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Land deals in Africa: pioneers and speculators

  • Collier, Paul
  • Venables, Anthony J

Much African land currently has low productivity and has attracted investors purchasing (or leasing) land as a speculative option on higher future prices or productivity. If land deals are to be beneficial they need to induce productivity enhancing investments. Some of these will be publicly provided (infrastructure, agronomic knowledge), and some can only be provided by ‘pioneer’ investors who discover what works and who create demonstration effects. Such pioneers can be rewarded (incentive compatibly) for the positive externalities they create by being granted options on large areas of land. However, pioneers must be separated from speculators by screening and by requirements to work a fraction of the land.

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Paper provided by C.E.P.R. Discussion Papers in its series CEPR Discussion Papers with number 8644.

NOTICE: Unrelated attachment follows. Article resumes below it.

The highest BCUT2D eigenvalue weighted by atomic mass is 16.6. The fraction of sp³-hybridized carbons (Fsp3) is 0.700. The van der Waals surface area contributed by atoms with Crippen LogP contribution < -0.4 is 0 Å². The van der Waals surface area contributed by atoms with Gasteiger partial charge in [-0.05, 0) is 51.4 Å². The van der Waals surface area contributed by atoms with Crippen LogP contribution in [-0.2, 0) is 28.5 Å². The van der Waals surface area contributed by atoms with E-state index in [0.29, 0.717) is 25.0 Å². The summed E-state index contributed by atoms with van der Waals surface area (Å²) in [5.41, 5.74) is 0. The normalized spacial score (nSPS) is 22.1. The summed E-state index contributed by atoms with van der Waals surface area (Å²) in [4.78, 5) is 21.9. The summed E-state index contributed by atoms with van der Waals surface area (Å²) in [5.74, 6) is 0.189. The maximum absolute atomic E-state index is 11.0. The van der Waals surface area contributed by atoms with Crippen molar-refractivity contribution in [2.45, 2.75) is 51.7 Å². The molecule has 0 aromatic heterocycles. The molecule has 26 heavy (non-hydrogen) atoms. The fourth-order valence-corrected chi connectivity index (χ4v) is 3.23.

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Date of creation: Nov 2011
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Handle: RePEc:cpr:ceprdp:8644
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  1. Grenadier, Steven R., 1995. "Valuing lease contracts A real-options approach," Journal of Financial Economics, Elsevier, vol. 38(3), pages 297-331, July.
  2. Avinash Dixit, 1992. "Investment and Hysteresis," Journal of Economic Perspectives, American Economic Association, vol. 6(1), pages 107-132, Winter.
  3. Besley, Timothy, 1995. "Property Rights and Investment Incentives: Theory and Evidence from Ghana," Journal of Political Economy, University of Chicago Press, vol. 103(5), pages 903-37, October.
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